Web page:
At the beginning of 1900, the United States experienced a massive flow of “smart” chemists who found many ways to add unhealthy ingredients, that sometimes were not even supposed to be in food.
Flour was that once ingredient that suffered many transformations before we realized that bleaching it was not a great idea. Food chemists used: Organic peroxides, Calcium peroxide, Nitrogen dioxide, Chlorine, Chlorine dioxide, Azodicarbonamide, Atmospheric oxygen to bleach it. Some of the ingredients above are not allowed to be used in food products un the EU. Now imagine how the stomach would feel like after a good portion of bread made with some of these components?
During Great Depression times people used graham flour: the combination of regular flour, wheat germ, and wheat bran. Most communities were aware of the flour bleaching process and thus used graham flour when possible since it had more fiber and healthy components.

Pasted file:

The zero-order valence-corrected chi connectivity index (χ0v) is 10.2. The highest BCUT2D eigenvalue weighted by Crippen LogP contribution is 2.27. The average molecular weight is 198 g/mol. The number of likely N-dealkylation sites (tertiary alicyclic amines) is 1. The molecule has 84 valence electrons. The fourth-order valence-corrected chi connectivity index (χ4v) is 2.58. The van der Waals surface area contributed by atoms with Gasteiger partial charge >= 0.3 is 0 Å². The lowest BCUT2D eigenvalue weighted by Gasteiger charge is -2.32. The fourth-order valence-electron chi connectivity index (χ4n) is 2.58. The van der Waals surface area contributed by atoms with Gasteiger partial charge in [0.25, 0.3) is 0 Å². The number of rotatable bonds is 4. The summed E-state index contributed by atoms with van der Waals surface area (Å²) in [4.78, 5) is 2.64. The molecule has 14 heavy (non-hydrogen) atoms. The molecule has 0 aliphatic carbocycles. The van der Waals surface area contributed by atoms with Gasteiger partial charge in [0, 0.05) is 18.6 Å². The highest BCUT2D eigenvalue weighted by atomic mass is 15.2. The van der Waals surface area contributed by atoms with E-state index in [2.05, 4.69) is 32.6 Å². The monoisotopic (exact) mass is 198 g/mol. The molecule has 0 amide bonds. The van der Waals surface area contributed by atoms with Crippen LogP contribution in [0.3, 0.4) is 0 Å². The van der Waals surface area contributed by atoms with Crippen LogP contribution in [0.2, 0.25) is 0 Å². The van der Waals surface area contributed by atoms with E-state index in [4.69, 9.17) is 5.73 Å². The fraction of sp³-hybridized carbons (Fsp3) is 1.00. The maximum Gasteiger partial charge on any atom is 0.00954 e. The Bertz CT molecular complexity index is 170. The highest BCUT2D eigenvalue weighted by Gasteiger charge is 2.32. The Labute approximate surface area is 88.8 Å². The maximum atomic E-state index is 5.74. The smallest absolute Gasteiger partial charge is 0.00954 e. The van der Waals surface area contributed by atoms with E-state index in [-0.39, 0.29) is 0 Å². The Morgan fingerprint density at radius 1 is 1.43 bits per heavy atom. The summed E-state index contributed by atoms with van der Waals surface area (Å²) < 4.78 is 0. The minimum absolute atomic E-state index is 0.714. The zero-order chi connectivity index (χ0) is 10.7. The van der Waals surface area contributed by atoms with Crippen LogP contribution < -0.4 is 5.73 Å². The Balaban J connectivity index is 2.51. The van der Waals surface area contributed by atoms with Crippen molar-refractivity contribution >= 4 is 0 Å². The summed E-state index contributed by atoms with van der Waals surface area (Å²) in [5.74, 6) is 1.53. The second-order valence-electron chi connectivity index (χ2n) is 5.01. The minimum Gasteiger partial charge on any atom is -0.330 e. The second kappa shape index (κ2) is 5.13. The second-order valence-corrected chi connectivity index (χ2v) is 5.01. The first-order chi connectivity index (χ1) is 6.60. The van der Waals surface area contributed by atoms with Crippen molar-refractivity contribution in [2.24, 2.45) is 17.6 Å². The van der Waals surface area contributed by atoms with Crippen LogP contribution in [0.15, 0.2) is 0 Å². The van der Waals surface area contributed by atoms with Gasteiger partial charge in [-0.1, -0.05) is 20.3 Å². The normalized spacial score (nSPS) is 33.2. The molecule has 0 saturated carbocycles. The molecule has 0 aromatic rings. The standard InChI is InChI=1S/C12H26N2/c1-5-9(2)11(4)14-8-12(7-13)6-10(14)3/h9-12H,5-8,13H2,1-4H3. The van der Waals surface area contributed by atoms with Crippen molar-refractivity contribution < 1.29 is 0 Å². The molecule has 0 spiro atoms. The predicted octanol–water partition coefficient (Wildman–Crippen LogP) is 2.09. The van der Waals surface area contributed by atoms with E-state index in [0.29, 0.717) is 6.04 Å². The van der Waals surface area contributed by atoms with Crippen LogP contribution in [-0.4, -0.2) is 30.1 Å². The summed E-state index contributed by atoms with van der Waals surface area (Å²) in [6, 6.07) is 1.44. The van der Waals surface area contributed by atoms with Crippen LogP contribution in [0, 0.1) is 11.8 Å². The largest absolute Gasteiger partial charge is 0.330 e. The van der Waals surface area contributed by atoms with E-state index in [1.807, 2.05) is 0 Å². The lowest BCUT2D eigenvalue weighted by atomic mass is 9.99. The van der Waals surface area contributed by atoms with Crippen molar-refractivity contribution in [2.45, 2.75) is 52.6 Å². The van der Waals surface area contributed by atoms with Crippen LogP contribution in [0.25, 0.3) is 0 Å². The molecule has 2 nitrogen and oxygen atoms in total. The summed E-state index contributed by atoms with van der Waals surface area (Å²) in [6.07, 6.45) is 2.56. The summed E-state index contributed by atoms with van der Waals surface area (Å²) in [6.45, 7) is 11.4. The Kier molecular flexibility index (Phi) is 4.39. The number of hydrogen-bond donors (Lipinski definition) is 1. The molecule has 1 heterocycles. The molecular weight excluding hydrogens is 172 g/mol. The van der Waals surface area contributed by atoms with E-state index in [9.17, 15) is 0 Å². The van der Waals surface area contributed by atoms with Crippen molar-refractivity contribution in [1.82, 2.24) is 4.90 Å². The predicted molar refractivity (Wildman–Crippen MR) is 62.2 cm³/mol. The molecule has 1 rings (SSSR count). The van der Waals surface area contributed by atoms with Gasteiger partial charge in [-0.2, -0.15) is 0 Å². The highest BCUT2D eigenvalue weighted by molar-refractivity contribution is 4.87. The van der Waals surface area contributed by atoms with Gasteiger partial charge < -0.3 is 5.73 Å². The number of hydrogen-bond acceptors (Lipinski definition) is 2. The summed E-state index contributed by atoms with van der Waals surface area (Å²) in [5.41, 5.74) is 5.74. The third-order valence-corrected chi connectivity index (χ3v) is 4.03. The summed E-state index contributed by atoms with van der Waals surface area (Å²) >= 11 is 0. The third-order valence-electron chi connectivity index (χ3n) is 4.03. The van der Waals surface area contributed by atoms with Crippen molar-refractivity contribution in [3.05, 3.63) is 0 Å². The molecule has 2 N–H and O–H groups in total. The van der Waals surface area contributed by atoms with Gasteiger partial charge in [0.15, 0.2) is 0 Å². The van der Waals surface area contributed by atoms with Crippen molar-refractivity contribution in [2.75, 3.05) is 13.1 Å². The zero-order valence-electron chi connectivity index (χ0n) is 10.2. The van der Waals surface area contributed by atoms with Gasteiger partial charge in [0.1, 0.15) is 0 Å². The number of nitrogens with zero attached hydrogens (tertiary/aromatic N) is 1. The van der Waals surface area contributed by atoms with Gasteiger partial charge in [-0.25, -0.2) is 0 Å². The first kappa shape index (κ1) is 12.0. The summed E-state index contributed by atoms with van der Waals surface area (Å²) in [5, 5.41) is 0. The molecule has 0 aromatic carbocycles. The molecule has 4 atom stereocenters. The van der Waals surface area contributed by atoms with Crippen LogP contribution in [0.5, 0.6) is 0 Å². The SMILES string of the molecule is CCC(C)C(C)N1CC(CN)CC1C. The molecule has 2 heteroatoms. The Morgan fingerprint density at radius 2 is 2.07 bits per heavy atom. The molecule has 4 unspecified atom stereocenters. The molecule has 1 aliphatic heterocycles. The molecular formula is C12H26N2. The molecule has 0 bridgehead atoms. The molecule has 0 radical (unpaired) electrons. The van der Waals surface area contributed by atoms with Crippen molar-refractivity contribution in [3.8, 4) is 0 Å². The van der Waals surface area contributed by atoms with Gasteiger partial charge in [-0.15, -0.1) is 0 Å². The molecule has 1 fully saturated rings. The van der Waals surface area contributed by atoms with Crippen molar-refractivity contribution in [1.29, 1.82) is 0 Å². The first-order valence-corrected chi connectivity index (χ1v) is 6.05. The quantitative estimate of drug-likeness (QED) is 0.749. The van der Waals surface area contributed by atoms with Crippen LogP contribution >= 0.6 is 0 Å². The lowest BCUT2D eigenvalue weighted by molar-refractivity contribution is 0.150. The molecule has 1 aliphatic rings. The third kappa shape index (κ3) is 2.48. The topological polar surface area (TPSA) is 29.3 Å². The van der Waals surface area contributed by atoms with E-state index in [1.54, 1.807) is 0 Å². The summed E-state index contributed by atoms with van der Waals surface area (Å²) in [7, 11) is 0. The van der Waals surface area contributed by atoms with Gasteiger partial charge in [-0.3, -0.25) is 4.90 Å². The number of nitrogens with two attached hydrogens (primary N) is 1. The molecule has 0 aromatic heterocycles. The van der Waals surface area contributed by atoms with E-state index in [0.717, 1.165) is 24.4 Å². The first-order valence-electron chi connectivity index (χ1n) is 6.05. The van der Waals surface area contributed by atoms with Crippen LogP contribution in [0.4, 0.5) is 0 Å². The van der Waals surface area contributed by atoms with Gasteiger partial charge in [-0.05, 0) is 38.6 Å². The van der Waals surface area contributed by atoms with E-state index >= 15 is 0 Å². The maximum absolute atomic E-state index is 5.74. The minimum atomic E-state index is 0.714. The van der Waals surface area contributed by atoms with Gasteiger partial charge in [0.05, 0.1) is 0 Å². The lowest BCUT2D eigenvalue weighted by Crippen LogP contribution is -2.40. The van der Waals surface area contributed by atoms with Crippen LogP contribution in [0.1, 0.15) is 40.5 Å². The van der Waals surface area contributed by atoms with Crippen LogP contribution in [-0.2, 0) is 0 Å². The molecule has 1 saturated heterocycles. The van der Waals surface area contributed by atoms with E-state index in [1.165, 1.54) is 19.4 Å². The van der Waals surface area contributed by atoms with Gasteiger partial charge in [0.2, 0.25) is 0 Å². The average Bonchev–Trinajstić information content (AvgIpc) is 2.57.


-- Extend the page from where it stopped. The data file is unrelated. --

Graham bread was inspired by Sylvester Graham, a 19th-century reformer who argued that a vegetarian diet, anchored by bread that was baked at home from flour that was coarsely milled at home, was part of a healthful lifestyle that could prevent disease.
Pro tip: if you couldn’t find graham flour in your local supermarket, mix together 84 g (~2/3 cup) white flour, 15 g (slightly less than 1/3 cup) wheat bran, and 2.5 g (1.5 teaspoons) wheat germ. This will make approx 1 cup.
4 servings or 1 loaf
- 1 cup of sugar
- 1 and 1/4 cup of kefir
- 1 cup of graham flour
- 1 cup of regular unbleached self-rising flour
- 1 tsp of baking soda
- 85 ml molasses
- 2 pinches of salt
- 404 Calories
- 0.8g Fat
- 94.3 Carbs
- 1.6g Fiber
- 9.2g Protein
Mix dry ingredients.
Mix wet ingredients.
Mix all ingredients thoroughly, wrap with film and let it sit at room temperature for 30 minutes.
Preheat oven to 350F/180C
Pour the mixture into a well greased baking pan and bake for 45-55 min.
Check the readiness of the bread with a toothpick. If comes out clean – it’s ready.
Can be eaten with tea, coffee, any sweet spread or jam.